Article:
A technical failure at Europe's largest nuclear power plant in Ukraine has caused power cuts in parts of the southeast of the country and the Russian-annexed region of Crimea.
Ukraine's energy minister said on Wednesday that a technical fault had cut power production but he insisted the incident posed no danger.
Volodymyr Demchyshyn said the accident occurred in one of the six blocks at the Zaporizhzhya plant. The incident was "in no way" linked to power production, he told a news conference.
"There is no threat ... there are no problems with the reactors," said Demchyshyn, who took up his post in a new government only on Tuesday. He added that he expected the plant to return to normal operations on December 5.
"Its power output is not being used. I think the problem will be resolved by Friday."
The accident which took place on Friday, reportedly caused by a short circuit, has added to the country's already serious power shortage which was brought about by months of fighting between the government and Russian separatists.
The plant in the city of Enerhodar has six power-producing units and a 6,000-megawatt generating capacity, accounting for more than one-fifth of electricity production in Ukraine. The affected unit was put into commission in 1986.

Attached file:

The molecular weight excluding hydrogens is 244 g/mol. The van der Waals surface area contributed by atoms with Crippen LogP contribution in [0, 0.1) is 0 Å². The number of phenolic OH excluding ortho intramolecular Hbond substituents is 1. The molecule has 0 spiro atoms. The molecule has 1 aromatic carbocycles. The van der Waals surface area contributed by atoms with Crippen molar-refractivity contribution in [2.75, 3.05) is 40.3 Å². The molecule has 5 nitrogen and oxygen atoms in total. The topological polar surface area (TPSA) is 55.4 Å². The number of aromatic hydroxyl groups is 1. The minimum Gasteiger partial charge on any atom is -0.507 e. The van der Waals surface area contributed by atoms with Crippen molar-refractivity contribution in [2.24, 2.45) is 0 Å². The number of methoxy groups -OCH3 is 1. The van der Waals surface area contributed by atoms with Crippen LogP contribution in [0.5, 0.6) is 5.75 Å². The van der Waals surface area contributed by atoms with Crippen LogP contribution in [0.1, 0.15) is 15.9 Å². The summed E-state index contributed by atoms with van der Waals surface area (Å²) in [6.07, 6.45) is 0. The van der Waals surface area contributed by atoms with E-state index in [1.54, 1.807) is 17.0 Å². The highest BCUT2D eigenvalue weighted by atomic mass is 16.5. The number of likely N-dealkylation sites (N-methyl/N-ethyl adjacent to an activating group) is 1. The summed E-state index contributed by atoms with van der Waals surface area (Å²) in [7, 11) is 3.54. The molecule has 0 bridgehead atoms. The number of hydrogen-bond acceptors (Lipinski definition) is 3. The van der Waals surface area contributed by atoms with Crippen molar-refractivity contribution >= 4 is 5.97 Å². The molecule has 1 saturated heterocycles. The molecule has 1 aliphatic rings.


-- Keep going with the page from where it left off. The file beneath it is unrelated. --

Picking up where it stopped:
State nuclear power station operator Energoatom said damage to a transformer in a power-generating unit provoked an automatic shutdown in the system.
The reactor in the unit has been put into cold shutdown, making chain reactions impossible, Energoatom said.
The plant's operator revealed earlier this week that a problem had occurred with a power-generating unit, but concern was provoked on Wednesday after Prime Minister Arseniy Yatsenyuk referred to an unspecified incident during a Cabinet meeting.
France's public nuclear safety institute IRSN said it had not detected any unusual radioactivity in Ukraine after Friday's accident and that it presented no danger to the nearby population or environment.
An explosion and fire at Ukraine's Chernobyl power plant in 1986, the world's worst nuclear accident, was caused by human error and a series of blasts sent a cloud of radioactive dust billowing across northern and Western Europe.